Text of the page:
The head of the No.1 investment bank in the world explains why Brexit, Trump and everything else has been great for trading

There were a bunch of events during the course of 2016 that had the potential to send the market into a tailspin.

From Brexit in June to the election of Donald Trump in November and the ‘No’ vote in the Italian referendum in December, there have been unexpected election results and breaks with the status quo.

And while these events spurred trading activity, they did not roil the market in the way that many had predicted. In recent weeks, the US stock market has regularly topped record highs, for example.

According to Daniel Pinto, CEO of JPMorgan’s giant investment bank, the events all triggered what has been called “good volatility.” That is to say that trading has been continuous, trading volumes have been healthy, and markets have been liquid.

That kind of trading is “our business” and a “positive thing,” according to Pinto. Here’s the relevant passage from the interview, which you can read in full here:

Turner: Brexit, the election of Trump, the Italian referendum maybe, they all seem to be breaks from the status quo. Everything is new. There’s a new party in government in the US. The UK is leaving the EU. Who knows what is going to happen in Italy. The market suddenly has to make sense of a lot more new information. Does that create more volume going forward?

Pinto: Probably. The important thing is that the market functions rather than the events or nonevents. The important thing is that at the time an event happens, the market should continue providing liquidity. When asset managers or clients need to reposition their books, in whatever direction, the market liquidity is there at a certain price. Higher volumes and more volatility in a continuous market, where it doesn’t gap, is a good thing. That’s our business. That is a positive thing. The last two or three events were positive events because there was volatility in a market that was functioning.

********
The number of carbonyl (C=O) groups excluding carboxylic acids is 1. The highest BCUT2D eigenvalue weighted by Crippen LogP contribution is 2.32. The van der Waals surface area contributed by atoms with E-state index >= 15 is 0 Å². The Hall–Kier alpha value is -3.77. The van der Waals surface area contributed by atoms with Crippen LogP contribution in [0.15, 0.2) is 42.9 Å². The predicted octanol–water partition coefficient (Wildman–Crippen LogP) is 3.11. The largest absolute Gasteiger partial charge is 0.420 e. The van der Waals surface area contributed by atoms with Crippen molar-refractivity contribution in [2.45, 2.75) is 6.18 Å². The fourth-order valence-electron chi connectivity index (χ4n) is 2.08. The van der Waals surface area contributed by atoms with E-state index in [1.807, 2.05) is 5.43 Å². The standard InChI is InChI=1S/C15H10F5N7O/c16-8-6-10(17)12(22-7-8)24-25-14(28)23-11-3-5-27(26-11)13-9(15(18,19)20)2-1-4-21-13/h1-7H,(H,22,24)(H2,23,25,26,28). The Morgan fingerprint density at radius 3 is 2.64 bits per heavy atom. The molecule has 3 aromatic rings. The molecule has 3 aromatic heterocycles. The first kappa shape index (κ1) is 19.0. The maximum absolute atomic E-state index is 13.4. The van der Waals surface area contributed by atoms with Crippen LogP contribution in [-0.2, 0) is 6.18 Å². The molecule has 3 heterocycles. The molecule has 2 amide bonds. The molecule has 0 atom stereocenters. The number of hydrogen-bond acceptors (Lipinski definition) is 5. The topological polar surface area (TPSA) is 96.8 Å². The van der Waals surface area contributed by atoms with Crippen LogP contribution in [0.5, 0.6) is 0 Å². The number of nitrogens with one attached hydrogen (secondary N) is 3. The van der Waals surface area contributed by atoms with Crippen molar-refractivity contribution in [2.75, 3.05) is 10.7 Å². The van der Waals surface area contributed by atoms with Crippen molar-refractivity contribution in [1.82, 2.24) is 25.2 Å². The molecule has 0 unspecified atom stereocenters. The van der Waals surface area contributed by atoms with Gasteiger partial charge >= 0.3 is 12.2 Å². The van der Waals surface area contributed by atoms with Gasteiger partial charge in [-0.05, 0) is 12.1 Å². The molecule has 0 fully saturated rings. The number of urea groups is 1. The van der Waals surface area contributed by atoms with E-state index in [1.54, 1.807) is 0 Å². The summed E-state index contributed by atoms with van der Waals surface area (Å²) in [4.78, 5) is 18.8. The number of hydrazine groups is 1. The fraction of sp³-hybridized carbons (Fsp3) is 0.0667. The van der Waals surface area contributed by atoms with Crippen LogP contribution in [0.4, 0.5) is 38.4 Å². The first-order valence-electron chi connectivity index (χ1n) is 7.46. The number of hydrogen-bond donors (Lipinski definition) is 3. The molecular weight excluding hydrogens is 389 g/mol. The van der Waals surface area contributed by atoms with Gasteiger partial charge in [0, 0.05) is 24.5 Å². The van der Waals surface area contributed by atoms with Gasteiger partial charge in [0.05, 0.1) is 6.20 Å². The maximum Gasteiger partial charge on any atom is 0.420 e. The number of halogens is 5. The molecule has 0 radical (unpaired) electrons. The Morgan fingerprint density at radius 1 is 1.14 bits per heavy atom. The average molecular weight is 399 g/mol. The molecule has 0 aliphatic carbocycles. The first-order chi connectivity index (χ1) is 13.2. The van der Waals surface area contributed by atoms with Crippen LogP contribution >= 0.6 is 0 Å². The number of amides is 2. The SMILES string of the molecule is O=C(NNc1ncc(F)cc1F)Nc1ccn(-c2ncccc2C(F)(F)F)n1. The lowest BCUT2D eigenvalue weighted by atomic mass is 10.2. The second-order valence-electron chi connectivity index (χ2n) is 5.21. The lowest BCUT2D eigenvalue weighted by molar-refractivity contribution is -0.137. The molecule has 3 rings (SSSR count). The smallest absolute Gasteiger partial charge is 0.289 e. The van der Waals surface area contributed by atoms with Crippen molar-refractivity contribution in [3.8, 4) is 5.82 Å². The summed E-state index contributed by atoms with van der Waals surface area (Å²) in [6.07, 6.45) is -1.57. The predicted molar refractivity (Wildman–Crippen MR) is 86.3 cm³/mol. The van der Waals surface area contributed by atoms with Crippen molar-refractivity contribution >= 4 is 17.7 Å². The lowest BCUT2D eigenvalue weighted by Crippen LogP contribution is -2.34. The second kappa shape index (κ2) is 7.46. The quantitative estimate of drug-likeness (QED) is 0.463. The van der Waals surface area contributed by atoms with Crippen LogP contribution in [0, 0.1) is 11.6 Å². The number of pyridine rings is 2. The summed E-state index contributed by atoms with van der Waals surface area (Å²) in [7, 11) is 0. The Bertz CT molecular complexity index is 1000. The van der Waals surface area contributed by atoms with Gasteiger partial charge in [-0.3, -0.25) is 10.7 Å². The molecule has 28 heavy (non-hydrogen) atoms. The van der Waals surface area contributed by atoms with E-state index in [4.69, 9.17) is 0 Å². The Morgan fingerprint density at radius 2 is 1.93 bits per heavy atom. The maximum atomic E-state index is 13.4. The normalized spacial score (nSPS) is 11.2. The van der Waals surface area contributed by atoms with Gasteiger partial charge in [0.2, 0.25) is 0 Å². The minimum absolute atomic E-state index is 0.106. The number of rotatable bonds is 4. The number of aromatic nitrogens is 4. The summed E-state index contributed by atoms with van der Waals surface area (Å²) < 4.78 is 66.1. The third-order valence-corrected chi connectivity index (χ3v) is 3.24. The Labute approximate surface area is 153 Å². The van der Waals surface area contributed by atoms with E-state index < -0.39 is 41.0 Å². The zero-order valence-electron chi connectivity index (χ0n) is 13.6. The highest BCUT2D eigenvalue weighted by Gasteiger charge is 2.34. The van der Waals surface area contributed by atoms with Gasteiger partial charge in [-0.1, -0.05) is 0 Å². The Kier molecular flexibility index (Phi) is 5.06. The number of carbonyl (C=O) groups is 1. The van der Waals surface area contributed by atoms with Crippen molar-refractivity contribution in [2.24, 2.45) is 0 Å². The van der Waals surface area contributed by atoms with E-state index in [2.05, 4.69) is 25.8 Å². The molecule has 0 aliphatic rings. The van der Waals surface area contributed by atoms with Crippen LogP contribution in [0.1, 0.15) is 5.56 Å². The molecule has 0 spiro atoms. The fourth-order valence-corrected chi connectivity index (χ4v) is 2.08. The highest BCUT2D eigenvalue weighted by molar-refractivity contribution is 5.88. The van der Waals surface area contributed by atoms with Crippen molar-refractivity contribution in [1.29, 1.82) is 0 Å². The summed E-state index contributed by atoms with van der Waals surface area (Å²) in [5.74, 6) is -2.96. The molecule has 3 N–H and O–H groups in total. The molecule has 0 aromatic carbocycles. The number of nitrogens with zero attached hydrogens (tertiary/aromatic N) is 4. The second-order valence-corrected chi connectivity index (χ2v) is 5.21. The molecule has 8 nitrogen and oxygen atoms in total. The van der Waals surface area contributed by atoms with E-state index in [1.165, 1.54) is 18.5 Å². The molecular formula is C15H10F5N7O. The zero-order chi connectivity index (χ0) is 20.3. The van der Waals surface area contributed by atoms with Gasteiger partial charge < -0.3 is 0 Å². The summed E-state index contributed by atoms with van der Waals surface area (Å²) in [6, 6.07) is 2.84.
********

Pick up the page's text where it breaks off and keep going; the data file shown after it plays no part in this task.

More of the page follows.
Turner: There is this distinction between good volatility and bad volatility.

Pinto: Bad volatility is where the market gaps and no one can trade in the middle. These recent moves have been continuous moves.

Turner: So with all that said, what are your expectations for 2017? Will the momentum from 2016 extend in to next year?

Pinto: It probably will. In the US, pro-growth policies will extend the expansionary cycle. There will be more action from the Fed, and that will create more opportunities on the interest rate side. Whatever policies the US takes on trade and globalization, it will have an influence on what does or doesn’t happen in emerging markets. You have plenty of events taking place in Europe. You have a new government in Italy, elections in France and Germany. You have the initiation of the Brexit process. There are plenty of things that create a benign environment for volumes. Growth in the US will create more opportunities in M&A, in equity capital markets. Some of the momentum from this year may go into next year.

Read the whole interview here.

NOW WATCH: 7 inventors who were killed by their own inventions

NOW WATCH: Money & Markets videos

Want to read a more in-depth view on the trends influencing Australian business and the global economy? BI / Research is designed to help executives and industry leaders understand the major challenges and opportunities for industry, technology, strategy and the economy in the future. Sign up for free at